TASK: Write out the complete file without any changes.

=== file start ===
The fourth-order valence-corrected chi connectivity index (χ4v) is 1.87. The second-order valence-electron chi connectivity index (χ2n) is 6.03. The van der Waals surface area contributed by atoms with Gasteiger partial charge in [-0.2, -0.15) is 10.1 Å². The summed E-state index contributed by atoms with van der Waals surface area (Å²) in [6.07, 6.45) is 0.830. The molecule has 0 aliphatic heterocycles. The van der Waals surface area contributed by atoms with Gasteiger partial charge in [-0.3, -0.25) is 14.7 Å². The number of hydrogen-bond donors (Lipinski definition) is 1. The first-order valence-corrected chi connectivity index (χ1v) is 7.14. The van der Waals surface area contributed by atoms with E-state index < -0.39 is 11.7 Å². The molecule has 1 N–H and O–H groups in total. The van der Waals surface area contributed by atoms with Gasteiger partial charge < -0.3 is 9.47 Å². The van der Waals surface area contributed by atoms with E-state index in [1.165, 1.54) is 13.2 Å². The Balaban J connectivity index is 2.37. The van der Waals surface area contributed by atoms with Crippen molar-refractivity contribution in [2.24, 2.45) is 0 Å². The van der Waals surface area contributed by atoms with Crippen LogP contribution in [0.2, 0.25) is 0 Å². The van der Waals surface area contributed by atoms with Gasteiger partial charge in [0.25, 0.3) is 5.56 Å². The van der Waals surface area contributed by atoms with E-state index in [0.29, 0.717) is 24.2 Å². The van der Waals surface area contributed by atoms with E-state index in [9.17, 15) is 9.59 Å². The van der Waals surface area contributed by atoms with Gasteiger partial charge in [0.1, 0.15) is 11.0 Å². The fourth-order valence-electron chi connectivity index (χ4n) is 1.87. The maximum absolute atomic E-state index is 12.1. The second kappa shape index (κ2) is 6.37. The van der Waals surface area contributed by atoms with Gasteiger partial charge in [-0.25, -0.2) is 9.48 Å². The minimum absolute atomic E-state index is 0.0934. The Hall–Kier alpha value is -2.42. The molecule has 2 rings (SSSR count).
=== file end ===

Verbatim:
The fourth-order valence-corrected chi connectivity index (χ4v) is 1.87. The second-order valence-electron chi connectivity index (χ2n) is 6.03. The van der Waals surface area contributed by atoms with Gasteiger partial charge in [-0.2, -0.15) is 10.1 Å². The summed E-state index contributed by atoms with van der Waals surface area (Å²) in [6.07, 6.45) is 0.830. The molecule has 0 aliphatic heterocycles. The van der Waals surface area contributed by atoms with Gasteiger partial charge in [-0.3, -0.25) is 14.7 Å². The number of hydrogen-bond donors (Lipinski definition) is 1. The first-order valence-corrected chi connectivity index (χ1v) is 7.14. The van der Waals surface area contributed by atoms with E-state index < -0.39 is 11.7 Å². The molecule has 1 N–H and O–H groups in total. The van der Waals surface area contributed by atoms with Gasteiger partial charge < -0.3 is 9.47 Å². The van der Waals surface area contributed by atoms with E-state index in [1.165, 1.54) is 13.2 Å². The Balaban J connectivity index is 2.37. The van der Waals surface area contributed by atoms with Crippen molar-refractivity contribution in [2.24, 2.45) is 0 Å². The van der Waals surface area contributed by atoms with Crippen LogP contribution in [0.2, 0.25) is 0 Å². The van der Waals surface area contributed by atoms with Gasteiger partial charge in [0.25, 0.3) is 5.56 Å². The van der Waals surface area contributed by atoms with E-state index in [0.29, 0.717) is 24.2 Å². The van der Waals surface area contributed by atoms with E-state index in [9.17, 15) is 9.59 Å². The van der Waals surface area contributed by atoms with Gasteiger partial charge in [0.1, 0.15) is 11.0 Å². The fourth-order valence-electron chi connectivity index (χ4n) is 1.87. The maximum absolute atomic E-state index is 12.1. The second kappa shape index (κ2) is 6.37. The van der Waals surface area contributed by atoms with Gasteiger partial charge in [-0.25, -0.2) is 9.48 Å². The minimum absolute atomic E-state index is 0.0934. The Hall–Kier alpha value is -2.42. The molecule has 2 rings (SSSR count).